20. Dreileben: Beats Being Dead, Immmature (from A Time to Love), and Open Verdict (from Quattro Hong Kong 2) [tie] The MVP's of three omnibuses: Christian Petzold opens the German triptych Dreileben with a quiet bang, charting the development of young romance against the backdrop of a Twin Peaks-esque murder mystery and the lush Thuringian forest. But where Petzold's film shifts from sweet to unsettling, Yang Ikjune's contribution to the Korean medium-length double-bill A Time for Love spins its icky premise--an "accidental" affair between a schoolgirl and a twentysomething guy--into something poignant and irresistibly charming. With Open Verdict, meanwhile, Ho Yuhang outshines Apichatpong's memorably odd M Hotel as the best entry in the Pan-Asian collection Quattro Hong Kong 4.

19. The Skin I Live In The peculiar brilliance of Almodovar's latest is that the moral of its story is fairy-tale simple: that gender, quite apart from biological sexuality, is personally defined. It's a vital message at a time when sex and gender are still typically considered as synonymous, and Almodovar flips the script toward the horrifically absurd to make sure we get his point. The result is one of his nuttiest films, and also one of his best, as formally assured as it is thematically potent.

18. Two in the Wave Emmanuel Laurent's documentary details the "bromance"-gone-sour that has, in many ways, served the shape the past half-century of French cinema--that of Francois Truffaut and Jean-Luc Godard, heroes of the Nouvelle Vague who eventually went their very separate ways. Combining archival footage, old Cahiers du Cinema articles, and film clips, Laurent paints Truffaut as the rags-to-riches charmer and Godard as the mercurial iconoclast. If the former inevitably comes across as the more sympathetic figure, it's not just because he died relatively young, while the latter is still making films (see below). It's because the amiable talent will always be easier to like than the cantankerous genius calling bullshit on the whole state-of-affairs.

17. Once Upon a Time in Anatolia I still prefer 2002's more modest-in-scope Distant, but I can't disagree too much with those hailing Nuri Bilge Ceylan's latest as a masterwork. The strange, nocturnal rhythms of this (anti-)crime procedural stuck with me long after the credits rolled. It would make for a great, languorous (five and a half-hour) double-bill with Cristi Puiu's Aurora; both are the near the top of my list of festival films that I hope to watch again soon.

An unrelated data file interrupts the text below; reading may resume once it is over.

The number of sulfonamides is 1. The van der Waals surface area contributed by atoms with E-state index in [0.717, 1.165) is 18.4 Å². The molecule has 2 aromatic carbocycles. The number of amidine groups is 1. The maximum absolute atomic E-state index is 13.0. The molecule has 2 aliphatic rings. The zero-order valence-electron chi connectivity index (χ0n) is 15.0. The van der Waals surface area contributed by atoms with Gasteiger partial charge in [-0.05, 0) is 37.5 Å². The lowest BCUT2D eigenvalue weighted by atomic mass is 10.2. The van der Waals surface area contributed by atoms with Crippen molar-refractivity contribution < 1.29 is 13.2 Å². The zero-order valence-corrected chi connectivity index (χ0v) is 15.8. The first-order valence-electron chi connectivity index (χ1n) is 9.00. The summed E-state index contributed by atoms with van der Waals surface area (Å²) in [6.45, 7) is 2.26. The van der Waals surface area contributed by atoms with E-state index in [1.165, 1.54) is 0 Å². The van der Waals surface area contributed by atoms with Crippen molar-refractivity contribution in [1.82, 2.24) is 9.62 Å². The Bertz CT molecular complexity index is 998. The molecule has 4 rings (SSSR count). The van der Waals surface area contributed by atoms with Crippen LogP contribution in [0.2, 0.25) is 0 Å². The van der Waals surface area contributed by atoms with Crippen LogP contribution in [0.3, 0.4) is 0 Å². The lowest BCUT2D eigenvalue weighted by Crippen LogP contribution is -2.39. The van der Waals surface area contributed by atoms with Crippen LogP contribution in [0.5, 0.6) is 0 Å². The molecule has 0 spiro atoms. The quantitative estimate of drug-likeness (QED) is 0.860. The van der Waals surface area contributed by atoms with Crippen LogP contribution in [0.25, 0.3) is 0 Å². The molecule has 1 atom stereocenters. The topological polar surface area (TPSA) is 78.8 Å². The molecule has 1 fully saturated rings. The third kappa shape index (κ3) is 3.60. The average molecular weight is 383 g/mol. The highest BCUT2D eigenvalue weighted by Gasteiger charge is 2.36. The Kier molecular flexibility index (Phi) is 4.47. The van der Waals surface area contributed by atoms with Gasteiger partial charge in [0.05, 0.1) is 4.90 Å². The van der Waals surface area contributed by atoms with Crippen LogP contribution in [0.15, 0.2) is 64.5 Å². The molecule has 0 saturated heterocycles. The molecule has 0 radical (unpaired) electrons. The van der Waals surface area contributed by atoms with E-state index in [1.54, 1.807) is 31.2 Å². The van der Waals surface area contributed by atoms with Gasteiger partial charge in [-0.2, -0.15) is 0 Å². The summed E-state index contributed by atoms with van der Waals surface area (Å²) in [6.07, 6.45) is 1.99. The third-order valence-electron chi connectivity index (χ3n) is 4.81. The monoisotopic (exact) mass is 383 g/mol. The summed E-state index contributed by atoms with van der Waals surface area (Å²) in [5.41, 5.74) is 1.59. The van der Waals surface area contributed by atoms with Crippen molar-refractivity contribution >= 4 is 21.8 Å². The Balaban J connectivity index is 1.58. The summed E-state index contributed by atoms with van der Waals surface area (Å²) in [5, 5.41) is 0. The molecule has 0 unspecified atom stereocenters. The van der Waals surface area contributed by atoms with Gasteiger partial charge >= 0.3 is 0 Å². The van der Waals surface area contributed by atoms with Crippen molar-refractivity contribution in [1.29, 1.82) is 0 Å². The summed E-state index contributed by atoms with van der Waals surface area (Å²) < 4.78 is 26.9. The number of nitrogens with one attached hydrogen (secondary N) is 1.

16. Bridesmaids and 15. Moneyball A couple terrific Hollywood movies: Bridesmaids is the funniest film in years, featuring classic comedic turns from Kristen Wiig and Melissa McCarthy; if they were baseball players, their VORP would be through the roof. Speaking of which, the oft-repeated line that Bennett Miller's adaptation of the Michael Lewis book about Billy Beane and the rise of sabermetrics is "not really a sports film" is fine for people who don't much like sports; for me, it's the best baseball movie since Bull Durham. It's an underdog story that explains how baseball underdog stories are statistically possible, while simultaneously stripping away the layers of romantic myth that typically mark such stories. The final scene--a moment as tender and moving as anything in movies this year--is, however, a reminder that, behind the computers, math, and cash, real humans with complex problems remain--and they don't always make the most statistically logical decisions.

14. Martha Marcy May Marlene, 13. Year without a Summer, and 12. A Simple Life The first two are lyrical films that weave elliptically around their respective thematic centers, and maximize the atmospheric potential of their lush natural settings; the third is ostensibly more prosaic, yet lent a kind of quotidian beauty through Nelson Yu Lik-wai's expert cinematography. Sean Durkin's debut feature is a study of cult indoctrination and de-programming that never utters the 'c'-word, and in which John Hawkes' unmistakably Manson-inspired leader exudes exactly the right combination of charisma and menace. Tan Chui Mui's follow-up to her impressive debut feature, 2007's Love Conquers All, is even more restrained, drawing fruitfully on the Apichatpong playbook as the realm of myth hovers just beyond the edges of Tan's casually gorgeous compositions of Malaysian village life. Where Durkin and Tan are relative newcomers displaying remarkable control, Ann Hui evinces the seemingly effortless formal command of a seasoned veteran in her heartfelt account of the bond between an elderly housekeeper and her long-time employer; favorable comparisons to the domestic dramas of Ozu are not unwarranted.